On August 2, as is widely known, a ferrocement fishing boat was treacherously hijacked in Boca de Calafre, Pinar del Río. The skipper of the boat put sleeping pills in the snack for the other four crewmembers to disorient them and put them to sleep. This had an almost immediate effect on two of them but the other two, on whom the drug was less effective, were sent by the skipper in a small boat to the near-by shore under false pretenses. There, a group of his co-conspirators was waiting; they overpowered the two fishermen and boarded the fishing boat taking them along. Once on the bigger boat, the four fishermen were firmly tied hand and foot, thrown to the floor and forced to travel like that for several days up to the U.S. Coast.

Later, upon their return to Cuba, the hijacked fishermen helped in the reconstruction of the event to the last detail. The U.S. Government was thoroughly informed in a diplomatic note dated August 14 urging that the law and the Migration Agreements be applied.

The reply from the Department of State read: "The Attorney General’s Office in the South Florida district court has declined to bring charges in this case as it has failed to find sufficient evidence of violation of the laws of the United States .

"Until it ran aground, the captain of the boat was in complete control at all times. Given the circumstances in this case, the U.S. Attorney General’s Office did not find that the evidence warranted a trial on charges of assault, aliens’ smuggling or hijacking".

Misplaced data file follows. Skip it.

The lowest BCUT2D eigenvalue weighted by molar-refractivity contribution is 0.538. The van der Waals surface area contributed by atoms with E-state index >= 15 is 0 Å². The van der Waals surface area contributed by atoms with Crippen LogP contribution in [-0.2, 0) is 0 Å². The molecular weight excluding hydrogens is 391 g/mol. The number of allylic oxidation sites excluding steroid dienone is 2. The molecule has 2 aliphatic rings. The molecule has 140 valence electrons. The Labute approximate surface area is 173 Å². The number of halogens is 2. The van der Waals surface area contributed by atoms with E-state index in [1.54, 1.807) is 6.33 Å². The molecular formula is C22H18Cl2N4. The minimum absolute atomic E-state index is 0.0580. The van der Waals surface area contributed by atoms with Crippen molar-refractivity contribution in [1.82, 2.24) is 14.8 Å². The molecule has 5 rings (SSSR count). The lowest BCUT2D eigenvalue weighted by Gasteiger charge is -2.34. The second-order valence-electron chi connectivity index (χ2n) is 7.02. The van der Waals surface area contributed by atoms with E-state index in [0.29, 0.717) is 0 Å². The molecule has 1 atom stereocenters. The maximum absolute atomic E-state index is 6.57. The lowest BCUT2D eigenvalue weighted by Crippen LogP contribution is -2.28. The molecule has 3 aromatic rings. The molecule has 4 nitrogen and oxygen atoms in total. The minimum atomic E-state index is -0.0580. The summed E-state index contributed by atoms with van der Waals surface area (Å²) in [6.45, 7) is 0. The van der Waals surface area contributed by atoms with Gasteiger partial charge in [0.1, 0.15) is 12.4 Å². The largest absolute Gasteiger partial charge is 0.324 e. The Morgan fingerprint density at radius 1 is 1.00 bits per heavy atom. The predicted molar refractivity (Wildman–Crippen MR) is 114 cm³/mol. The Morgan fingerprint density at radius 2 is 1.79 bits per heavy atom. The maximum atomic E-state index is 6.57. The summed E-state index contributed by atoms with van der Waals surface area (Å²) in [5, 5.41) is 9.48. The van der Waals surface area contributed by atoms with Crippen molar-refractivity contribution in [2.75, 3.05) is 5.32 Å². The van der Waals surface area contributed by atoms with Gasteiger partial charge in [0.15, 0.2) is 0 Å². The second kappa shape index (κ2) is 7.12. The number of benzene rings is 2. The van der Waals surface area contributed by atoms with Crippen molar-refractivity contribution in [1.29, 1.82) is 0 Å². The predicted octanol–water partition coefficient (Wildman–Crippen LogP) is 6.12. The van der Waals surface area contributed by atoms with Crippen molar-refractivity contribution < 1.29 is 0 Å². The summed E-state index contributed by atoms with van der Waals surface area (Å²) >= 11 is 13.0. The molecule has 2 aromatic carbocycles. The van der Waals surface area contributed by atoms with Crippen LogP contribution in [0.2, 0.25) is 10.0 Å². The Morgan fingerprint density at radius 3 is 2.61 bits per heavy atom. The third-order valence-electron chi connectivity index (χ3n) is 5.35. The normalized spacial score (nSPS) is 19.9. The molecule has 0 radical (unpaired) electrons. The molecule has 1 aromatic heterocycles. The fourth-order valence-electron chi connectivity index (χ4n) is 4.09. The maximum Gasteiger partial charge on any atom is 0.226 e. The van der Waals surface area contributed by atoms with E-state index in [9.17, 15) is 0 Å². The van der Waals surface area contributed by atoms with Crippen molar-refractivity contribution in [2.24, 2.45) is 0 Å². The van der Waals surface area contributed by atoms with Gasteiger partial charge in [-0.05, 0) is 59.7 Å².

This was the nth time that such a reply was received: in hundreds of similar or worse cases, and without a single exception, they have all been along those lines.

Hardly six days had passed after this flagrant hijacking when a speedboat from the United States was ate the center of a sinister episode the first news of which we learned from wire service reports out of Miami:

"The authorities recovered today the decomposing body of an Hispanic male in the Atlantic and said that another body was dragged down by a shark in an area commonly used by Cubans trying to escape the island for the United States in rafts.

"Several fishermen informed the Coastguard that they had seen the bodies about 18 miles off the Florida Keys, said Vicki Neblock of the Coastguard Service.

"One of them was attacked by a shark which dragged it down under the sea, said Becky Herrin, police spokesperson for Monroe County.

"The witness saw a shark grab one of the bodies and drag it under water’, said Herrin.

"There were no immediate guesses as to how the bodies came to be in the water.

"We found no traces whatsoever of a vessel in the area’, Herrin concluded."

On August 11 another wire announced: "The U.S. Coastguard service has called off the search and rescue operation for two bodies allegedly seen off the Key West coast, after it had recovered the remains of what might be two Cuban rafters.

"The case has been closed", said a Coastguard spokesperson, who did not discount the possibility that the two bodies found Thursday about 20 miles off Key West were those of Cubans trying to reach the Florida coast illegally.